Sounds radical? It totally is. The title of the game, I think, is very self-explanatory. HW is a side-scrolling shoot'em up. It came out in the year 2005, and like Peggle and Zuma, was developed by PopCap Games. I don't know if you've played this game, but if not, you definitely should.
It's 1984, and the Red Star (Soviet Union) launched a global invasion, and the allied forces are reeling in defeats, completely outnumbered by the enemy. In the War Room, there is talk of negotiating surrender, but an unspecified Caucasian President has heard enough of 'liberal whining'- they've got one last line of defence, freedom's last chance… He wants to send in… the ATOMIC TANK!
From Frigistan to Vodkavania to Killingrad, you have to make your way through hordes and hordes of enemy forces. You control the atomic tank going steadily forward towards a boss at the end of the stage. At the end of each stage, the tank drives into an armory where you can purchase weapons upgrades. While blasting your way through the Red Star, friendly airplanes will drop off upgrades for your convenience.
The default weapon is a single line of rapidly fired bloblike bullets or something. As you progress through the game, you get upgrades for this in game allowing you to fire two or more lines, of these blobs. From the armoury, you can purchase homing missiles (very nifty), Laser (3rd level Lasers are waaay awesome), Rockets (nifty, again), Flak Cannon (looks like clouds of fart are eroding enemy aircrafts), Thunderstrike (think Zeus), and Defense Orbs (these orbs circle your tank offering infinite protection, so long as they get in the way). Although, most of the purchases are pretty cool and useful, nothing beats the Megalaser.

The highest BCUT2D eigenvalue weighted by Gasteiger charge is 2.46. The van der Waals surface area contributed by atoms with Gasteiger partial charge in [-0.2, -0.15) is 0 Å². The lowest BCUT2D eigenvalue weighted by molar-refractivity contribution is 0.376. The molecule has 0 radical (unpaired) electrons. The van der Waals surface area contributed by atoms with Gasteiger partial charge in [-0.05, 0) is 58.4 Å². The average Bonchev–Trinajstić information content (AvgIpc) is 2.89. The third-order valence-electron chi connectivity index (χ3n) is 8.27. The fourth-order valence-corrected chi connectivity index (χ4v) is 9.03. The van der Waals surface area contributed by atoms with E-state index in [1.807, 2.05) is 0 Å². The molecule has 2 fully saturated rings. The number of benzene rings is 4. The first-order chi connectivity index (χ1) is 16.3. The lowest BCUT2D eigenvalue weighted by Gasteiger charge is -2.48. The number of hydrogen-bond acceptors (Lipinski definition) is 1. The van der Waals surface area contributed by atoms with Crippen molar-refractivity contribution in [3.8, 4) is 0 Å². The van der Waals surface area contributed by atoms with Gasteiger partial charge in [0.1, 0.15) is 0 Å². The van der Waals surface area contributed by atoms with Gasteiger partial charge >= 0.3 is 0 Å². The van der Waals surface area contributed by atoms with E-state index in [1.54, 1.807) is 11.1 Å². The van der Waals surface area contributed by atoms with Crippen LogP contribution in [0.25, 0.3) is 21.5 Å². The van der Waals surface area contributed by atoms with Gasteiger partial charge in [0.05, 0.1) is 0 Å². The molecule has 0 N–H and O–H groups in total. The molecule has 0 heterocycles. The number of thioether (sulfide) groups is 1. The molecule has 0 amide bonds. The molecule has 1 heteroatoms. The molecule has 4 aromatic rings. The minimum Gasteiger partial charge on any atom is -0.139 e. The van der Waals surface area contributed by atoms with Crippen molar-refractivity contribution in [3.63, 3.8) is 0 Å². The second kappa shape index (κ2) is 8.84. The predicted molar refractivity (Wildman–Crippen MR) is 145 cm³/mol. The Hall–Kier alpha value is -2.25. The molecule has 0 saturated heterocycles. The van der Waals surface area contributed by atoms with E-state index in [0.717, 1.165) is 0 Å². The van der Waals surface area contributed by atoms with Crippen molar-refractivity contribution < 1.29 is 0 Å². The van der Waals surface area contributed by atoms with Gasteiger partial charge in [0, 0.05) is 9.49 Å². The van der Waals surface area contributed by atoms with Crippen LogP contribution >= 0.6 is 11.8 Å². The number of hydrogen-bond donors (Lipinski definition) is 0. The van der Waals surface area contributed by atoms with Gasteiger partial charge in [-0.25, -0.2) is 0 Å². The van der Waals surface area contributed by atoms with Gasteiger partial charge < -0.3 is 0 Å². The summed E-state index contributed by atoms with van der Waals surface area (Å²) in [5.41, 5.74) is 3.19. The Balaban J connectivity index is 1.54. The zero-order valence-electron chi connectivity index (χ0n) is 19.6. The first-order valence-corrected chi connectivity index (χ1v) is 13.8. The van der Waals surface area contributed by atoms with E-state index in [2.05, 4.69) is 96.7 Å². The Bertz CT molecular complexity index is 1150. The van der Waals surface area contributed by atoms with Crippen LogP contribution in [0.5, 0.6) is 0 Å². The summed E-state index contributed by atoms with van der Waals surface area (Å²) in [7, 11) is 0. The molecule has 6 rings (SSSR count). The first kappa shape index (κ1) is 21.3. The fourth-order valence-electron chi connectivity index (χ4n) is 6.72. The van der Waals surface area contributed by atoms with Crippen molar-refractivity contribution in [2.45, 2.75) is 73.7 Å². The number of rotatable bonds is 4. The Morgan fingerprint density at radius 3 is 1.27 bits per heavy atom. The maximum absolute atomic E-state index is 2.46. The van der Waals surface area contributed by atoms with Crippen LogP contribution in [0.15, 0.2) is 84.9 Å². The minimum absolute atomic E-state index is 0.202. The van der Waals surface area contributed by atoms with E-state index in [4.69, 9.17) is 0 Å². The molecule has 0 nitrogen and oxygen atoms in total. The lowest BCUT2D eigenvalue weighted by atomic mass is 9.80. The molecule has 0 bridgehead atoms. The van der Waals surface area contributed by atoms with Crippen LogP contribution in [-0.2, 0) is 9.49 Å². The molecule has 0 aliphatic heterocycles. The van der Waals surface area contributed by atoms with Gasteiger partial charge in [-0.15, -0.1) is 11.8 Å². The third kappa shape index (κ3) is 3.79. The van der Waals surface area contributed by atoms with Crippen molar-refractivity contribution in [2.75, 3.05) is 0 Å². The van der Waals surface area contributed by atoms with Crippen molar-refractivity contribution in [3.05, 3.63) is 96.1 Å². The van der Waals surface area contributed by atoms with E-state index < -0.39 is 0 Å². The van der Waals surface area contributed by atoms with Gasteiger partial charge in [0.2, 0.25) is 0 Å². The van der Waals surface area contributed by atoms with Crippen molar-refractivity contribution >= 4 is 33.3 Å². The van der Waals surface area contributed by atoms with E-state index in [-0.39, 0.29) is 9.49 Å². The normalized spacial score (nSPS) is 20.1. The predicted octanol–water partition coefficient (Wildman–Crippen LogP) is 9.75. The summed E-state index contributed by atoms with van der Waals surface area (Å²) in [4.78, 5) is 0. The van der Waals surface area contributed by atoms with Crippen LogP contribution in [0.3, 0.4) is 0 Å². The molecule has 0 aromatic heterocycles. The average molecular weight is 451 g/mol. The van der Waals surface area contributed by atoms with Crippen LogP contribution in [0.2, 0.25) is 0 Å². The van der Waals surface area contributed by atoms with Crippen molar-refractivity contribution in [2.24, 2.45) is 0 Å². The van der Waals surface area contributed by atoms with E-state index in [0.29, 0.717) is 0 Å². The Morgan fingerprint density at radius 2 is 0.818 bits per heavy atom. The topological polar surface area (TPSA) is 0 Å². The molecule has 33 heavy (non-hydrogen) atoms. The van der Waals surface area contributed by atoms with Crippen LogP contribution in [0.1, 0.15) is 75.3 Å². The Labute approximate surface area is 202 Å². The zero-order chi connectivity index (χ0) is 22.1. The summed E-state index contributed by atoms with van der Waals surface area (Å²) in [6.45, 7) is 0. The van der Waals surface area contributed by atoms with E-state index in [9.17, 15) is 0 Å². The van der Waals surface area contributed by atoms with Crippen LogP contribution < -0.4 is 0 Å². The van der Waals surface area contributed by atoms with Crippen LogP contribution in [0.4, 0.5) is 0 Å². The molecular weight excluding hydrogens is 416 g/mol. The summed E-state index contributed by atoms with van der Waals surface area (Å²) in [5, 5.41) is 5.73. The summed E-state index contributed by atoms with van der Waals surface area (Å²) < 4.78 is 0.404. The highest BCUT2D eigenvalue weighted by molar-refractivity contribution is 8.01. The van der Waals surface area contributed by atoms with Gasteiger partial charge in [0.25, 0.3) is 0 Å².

Sounds radical? It totally is. It replaces all your current weapons, and only lasts for a while- the Megalaser bar depletes rapidly as you use it, and soon enough you won't see a huge wave of laser bursting out of the nozzle of the tank obliterating your opposition with even the slightest touch.
The graphics are… cute, and the sound effects are awesome- you can feel the whumphs and stuff. There are approximately 19 stages, and they become progressively harder and harder to beat.
One man. One tank. A fictional nation of communists. Total Fragland.
Next up is Crimsonland.
As far as mindless violence goes- this one tops it all.
Another kind-of side-scrolling game from an overhead view, you take control of a lone trooper in an alien world (or probably Earth- never noticed). The purpose? Ward of hordes and hordes of monsters, be they zombies, spiders, lizards, ghosts, demons, whatever the fudge nots!
Crimsonland has simplistic and thoroughly appropriate graphics, nice sound effects, and music. If Heavy Metal had the whumph, Crimsonland has the Mega Whumph. Guns. Guns. Guns. And lots and lots and lots and lots of powerups.